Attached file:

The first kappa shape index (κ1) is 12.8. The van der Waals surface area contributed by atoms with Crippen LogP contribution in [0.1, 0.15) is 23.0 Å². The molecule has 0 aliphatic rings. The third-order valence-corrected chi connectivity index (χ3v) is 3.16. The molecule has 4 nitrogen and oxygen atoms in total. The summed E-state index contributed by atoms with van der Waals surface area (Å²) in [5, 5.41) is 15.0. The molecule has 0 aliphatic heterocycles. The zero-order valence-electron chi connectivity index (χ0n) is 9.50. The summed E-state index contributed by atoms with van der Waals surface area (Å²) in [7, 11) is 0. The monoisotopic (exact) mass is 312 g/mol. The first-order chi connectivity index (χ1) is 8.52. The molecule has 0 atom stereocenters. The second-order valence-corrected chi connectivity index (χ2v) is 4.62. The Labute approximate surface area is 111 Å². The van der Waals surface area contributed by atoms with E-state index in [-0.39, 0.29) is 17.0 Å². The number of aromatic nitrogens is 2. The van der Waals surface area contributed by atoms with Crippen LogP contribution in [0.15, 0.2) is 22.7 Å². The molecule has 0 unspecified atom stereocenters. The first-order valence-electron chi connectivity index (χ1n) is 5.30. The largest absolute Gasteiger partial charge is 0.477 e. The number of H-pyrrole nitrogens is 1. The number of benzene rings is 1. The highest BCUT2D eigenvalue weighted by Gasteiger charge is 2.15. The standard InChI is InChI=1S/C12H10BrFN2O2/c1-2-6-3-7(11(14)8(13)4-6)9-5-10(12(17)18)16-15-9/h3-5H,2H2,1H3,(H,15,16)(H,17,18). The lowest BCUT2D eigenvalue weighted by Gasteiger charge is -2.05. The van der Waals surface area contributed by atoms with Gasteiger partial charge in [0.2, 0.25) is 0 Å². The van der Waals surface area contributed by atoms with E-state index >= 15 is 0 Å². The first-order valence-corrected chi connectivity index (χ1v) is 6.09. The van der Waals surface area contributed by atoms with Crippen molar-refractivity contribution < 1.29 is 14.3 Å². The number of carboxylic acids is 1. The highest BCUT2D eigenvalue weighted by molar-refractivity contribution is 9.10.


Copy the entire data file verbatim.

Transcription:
The first kappa shape index (κ1) is 12.8. The van der Waals surface area contributed by atoms with Crippen LogP contribution in [0.1, 0.15) is 23.0 Å². The molecule has 0 aliphatic rings. The third-order valence-corrected chi connectivity index (χ3v) is 3.16. The molecule has 4 nitrogen and oxygen atoms in total. The summed E-state index contributed by atoms with van der Waals surface area (Å²) in [5, 5.41) is 15.0. The molecule has 0 aliphatic heterocycles. The zero-order valence-electron chi connectivity index (χ0n) is 9.50. The summed E-state index contributed by atoms with van der Waals surface area (Å²) in [7, 11) is 0. The monoisotopic (exact) mass is 312 g/mol. The first-order chi connectivity index (χ1) is 8.52. The molecule has 0 atom stereocenters. The second-order valence-corrected chi connectivity index (χ2v) is 4.62. The Labute approximate surface area is 111 Å². The van der Waals surface area contributed by atoms with E-state index in [-0.39, 0.29) is 17.0 Å². The number of aromatic nitrogens is 2. The van der Waals surface area contributed by atoms with Crippen LogP contribution in [0.15, 0.2) is 22.7 Å². The molecule has 0 unspecified atom stereocenters. The first-order valence-electron chi connectivity index (χ1n) is 5.30. The largest absolute Gasteiger partial charge is 0.477 e. The number of H-pyrrole nitrogens is 1. The number of benzene rings is 1. The highest BCUT2D eigenvalue weighted by Gasteiger charge is 2.15. The standard InChI is InChI=1S/C12H10BrFN2O2/c1-2-6-3-7(11(14)8(13)4-6)9-5-10(12(17)18)16-15-9/h3-5H,2H2,1H3,(H,15,16)(H,17,18). The lowest BCUT2D eigenvalue weighted by Gasteiger charge is -2.05. The van der Waals surface area contributed by atoms with Gasteiger partial charge in [0.2, 0.25) is 0 Å². The van der Waals surface area contributed by atoms with E-state index >= 15 is 0 Å². The first-order valence-corrected chi connectivity index (χ1v) is 6.09. The van der Waals surface area contributed by atoms with Crippen molar-refractivity contribution < 1.29 is 14.3 Å². The number of carboxylic acids is 1. The highest BCUT2D eigenvalue weighted by molar-refractivity contribution is 9.10.